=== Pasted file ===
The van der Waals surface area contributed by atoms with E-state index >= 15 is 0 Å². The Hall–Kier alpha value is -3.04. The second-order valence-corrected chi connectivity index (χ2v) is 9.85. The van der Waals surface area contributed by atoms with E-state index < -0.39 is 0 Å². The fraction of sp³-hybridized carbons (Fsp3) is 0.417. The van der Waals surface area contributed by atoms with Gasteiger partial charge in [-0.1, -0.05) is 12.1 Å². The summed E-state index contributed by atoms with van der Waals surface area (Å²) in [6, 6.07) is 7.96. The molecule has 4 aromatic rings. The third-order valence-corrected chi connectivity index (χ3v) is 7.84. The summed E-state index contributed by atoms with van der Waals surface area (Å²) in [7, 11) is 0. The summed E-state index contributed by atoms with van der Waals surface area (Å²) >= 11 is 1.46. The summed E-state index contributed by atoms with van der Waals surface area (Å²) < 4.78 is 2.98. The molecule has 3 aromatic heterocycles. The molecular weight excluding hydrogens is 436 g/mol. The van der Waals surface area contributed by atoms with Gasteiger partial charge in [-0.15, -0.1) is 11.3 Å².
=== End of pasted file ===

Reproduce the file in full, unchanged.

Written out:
The van der Waals surface area contributed by atoms with E-state index >= 15 is 0 Å². The Hall–Kier alpha value is -3.04. The second-order valence-corrected chi connectivity index (χ2v) is 9.85. The van der Waals surface area contributed by atoms with E-state index < -0.39 is 0 Å². The fraction of sp³-hybridized carbons (Fsp3) is 0.417. The van der Waals surface area contributed by atoms with Gasteiger partial charge in [-0.1, -0.05) is 12.1 Å². The summed E-state index contributed by atoms with van der Waals surface area (Å²) in [6, 6.07) is 7.96. The molecule has 4 aromatic rings. The third-order valence-corrected chi connectivity index (χ3v) is 7.84. The summed E-state index contributed by atoms with van der Waals surface area (Å²) in [7, 11) is 0. The summed E-state index contributed by atoms with van der Waals surface area (Å²) >= 11 is 1.46. The summed E-state index contributed by atoms with van der Waals surface area (Å²) < 4.78 is 2.98. The molecule has 3 aromatic heterocycles. The molecular weight excluding hydrogens is 436 g/mol. The van der Waals surface area contributed by atoms with Gasteiger partial charge in [-0.15, -0.1) is 11.3 Å².